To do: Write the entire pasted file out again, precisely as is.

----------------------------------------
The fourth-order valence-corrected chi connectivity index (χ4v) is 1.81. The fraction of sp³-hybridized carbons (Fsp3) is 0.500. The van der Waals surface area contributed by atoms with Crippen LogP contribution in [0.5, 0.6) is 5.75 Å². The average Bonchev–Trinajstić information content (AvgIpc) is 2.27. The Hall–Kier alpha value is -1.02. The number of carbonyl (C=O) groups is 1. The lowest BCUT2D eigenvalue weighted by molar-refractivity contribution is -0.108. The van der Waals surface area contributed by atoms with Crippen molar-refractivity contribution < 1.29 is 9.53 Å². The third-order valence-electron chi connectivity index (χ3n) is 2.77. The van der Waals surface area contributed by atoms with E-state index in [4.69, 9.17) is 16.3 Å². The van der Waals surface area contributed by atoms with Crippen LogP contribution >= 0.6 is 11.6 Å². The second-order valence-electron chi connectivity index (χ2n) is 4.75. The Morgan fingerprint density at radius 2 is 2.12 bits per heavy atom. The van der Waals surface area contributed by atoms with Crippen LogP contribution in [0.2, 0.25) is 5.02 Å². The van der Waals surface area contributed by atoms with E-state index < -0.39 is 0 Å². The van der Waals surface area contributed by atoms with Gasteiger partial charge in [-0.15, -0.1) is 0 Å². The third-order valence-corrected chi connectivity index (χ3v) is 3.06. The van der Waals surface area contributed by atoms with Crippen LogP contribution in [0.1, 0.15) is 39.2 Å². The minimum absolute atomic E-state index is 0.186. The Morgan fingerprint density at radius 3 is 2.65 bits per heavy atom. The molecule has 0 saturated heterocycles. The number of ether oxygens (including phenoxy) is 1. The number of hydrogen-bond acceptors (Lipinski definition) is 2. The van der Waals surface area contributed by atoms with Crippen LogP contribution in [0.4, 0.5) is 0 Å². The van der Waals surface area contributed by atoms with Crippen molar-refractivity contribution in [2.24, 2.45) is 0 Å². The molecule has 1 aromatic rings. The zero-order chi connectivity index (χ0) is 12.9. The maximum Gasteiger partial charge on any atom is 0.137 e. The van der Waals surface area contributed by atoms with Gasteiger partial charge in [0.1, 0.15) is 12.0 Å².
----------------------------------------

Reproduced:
The fourth-order valence-corrected chi connectivity index (χ4v) is 1.81. The fraction of sp³-hybridized carbons (Fsp3) is 0.500. The van der Waals surface area contributed by atoms with Crippen LogP contribution in [0.5, 0.6) is 5.75 Å². The average Bonchev–Trinajstić information content (AvgIpc) is 2.27. The Hall–Kier alpha value is -1.02. The number of carbonyl (C=O) groups is 1. The lowest BCUT2D eigenvalue weighted by molar-refractivity contribution is -0.108. The van der Waals surface area contributed by atoms with Crippen molar-refractivity contribution < 1.29 is 9.53 Å². The third-order valence-electron chi connectivity index (χ3n) is 2.77. The van der Waals surface area contributed by atoms with E-state index in [4.69, 9.17) is 16.3 Å². The van der Waals surface area contributed by atoms with Crippen LogP contribution >= 0.6 is 11.6 Å². The second-order valence-electron chi connectivity index (χ2n) is 4.75. The Morgan fingerprint density at radius 2 is 2.12 bits per heavy atom. The van der Waals surface area contributed by atoms with Crippen LogP contribution in [0.2, 0.25) is 5.02 Å². The van der Waals surface area contributed by atoms with E-state index < -0.39 is 0 Å². The van der Waals surface area contributed by atoms with Gasteiger partial charge in [-0.15, -0.1) is 0 Å². The third-order valence-corrected chi connectivity index (χ3v) is 3.06. The van der Waals surface area contributed by atoms with Crippen LogP contribution in [0.1, 0.15) is 39.2 Å². The minimum absolute atomic E-state index is 0.186. The Morgan fingerprint density at radius 3 is 2.65 bits per heavy atom. The molecule has 0 saturated heterocycles. The number of ether oxygens (including phenoxy) is 1. The number of hydrogen-bond acceptors (Lipinski definition) is 2. The van der Waals surface area contributed by atoms with Crippen LogP contribution in [0.4, 0.5) is 0 Å². The van der Waals surface area contributed by atoms with Crippen molar-refractivity contribution in [2.24, 2.45) is 0 Å². The molecule has 1 aromatic rings. The zero-order chi connectivity index (χ0) is 12.9. The maximum Gasteiger partial charge on any atom is 0.137 e. The van der Waals surface area contributed by atoms with Gasteiger partial charge in [0.1, 0.15) is 12.0 Å².